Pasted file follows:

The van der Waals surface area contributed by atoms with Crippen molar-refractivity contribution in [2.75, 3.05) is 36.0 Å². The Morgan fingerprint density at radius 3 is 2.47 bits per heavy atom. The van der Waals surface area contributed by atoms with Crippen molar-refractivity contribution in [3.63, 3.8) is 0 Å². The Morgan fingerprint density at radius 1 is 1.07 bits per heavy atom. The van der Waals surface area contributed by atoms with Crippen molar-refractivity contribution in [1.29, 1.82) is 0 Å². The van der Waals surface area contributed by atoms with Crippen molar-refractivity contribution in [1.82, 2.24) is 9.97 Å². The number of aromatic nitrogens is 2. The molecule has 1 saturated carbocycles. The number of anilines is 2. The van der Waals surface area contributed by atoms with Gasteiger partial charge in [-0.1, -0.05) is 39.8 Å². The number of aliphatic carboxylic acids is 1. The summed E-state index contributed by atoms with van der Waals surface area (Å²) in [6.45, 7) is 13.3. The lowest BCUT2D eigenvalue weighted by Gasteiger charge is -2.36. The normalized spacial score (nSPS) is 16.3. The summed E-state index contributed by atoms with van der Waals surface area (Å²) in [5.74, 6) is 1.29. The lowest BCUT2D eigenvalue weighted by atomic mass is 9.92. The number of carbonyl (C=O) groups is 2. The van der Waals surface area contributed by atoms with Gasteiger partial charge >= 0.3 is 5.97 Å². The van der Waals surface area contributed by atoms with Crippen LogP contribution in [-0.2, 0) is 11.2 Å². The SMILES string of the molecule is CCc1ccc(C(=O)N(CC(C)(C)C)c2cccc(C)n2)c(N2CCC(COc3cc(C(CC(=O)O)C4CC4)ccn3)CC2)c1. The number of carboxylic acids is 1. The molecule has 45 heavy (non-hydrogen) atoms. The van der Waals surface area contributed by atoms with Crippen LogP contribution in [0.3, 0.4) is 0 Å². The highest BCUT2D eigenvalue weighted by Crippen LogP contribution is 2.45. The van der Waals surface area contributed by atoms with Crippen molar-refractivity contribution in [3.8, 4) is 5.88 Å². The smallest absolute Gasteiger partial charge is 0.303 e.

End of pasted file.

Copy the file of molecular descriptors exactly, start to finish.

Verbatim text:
The van der Waals surface area contributed by atoms with Crippen molar-refractivity contribution in [2.75, 3.05) is 36.0 Å². The Morgan fingerprint density at radius 3 is 2.47 bits per heavy atom. The van der Waals surface area contributed by atoms with Crippen molar-refractivity contribution in [3.63, 3.8) is 0 Å². The Morgan fingerprint density at radius 1 is 1.07 bits per heavy atom. The van der Waals surface area contributed by atoms with Crippen molar-refractivity contribution in [1.29, 1.82) is 0 Å². The van der Waals surface area contributed by atoms with Crippen molar-refractivity contribution in [1.82, 2.24) is 9.97 Å². The number of aromatic nitrogens is 2. The molecule has 1 saturated carbocycles. The number of anilines is 2. The van der Waals surface area contributed by atoms with Gasteiger partial charge in [-0.1, -0.05) is 39.8 Å². The number of aliphatic carboxylic acids is 1. The summed E-state index contributed by atoms with van der Waals surface area (Å²) in [6.45, 7) is 13.3. The lowest BCUT2D eigenvalue weighted by Gasteiger charge is -2.36. The normalized spacial score (nSPS) is 16.3. The summed E-state index contributed by atoms with van der Waals surface area (Å²) in [5.74, 6) is 1.29. The lowest BCUT2D eigenvalue weighted by atomic mass is 9.92. The number of carbonyl (C=O) groups is 2. The van der Waals surface area contributed by atoms with Gasteiger partial charge >= 0.3 is 5.97 Å². The van der Waals surface area contributed by atoms with Crippen LogP contribution in [-0.2, 0) is 11.2 Å². The SMILES string of the molecule is CCc1ccc(C(=O)N(CC(C)(C)C)c2cccc(C)n2)c(N2CCC(COc3cc(C(CC(=O)O)C4CC4)ccn3)CC2)c1. The number of carboxylic acids is 1. The molecule has 45 heavy (non-hydrogen) atoms. The van der Waals surface area contributed by atoms with Crippen LogP contribution in [0.3, 0.4) is 0 Å². The highest BCUT2D eigenvalue weighted by Crippen LogP contribution is 2.45. The van der Waals surface area contributed by atoms with Crippen molar-refractivity contribution in [3.8, 4) is 5.88 Å². The smallest absolute Gasteiger partial charge is 0.303 e.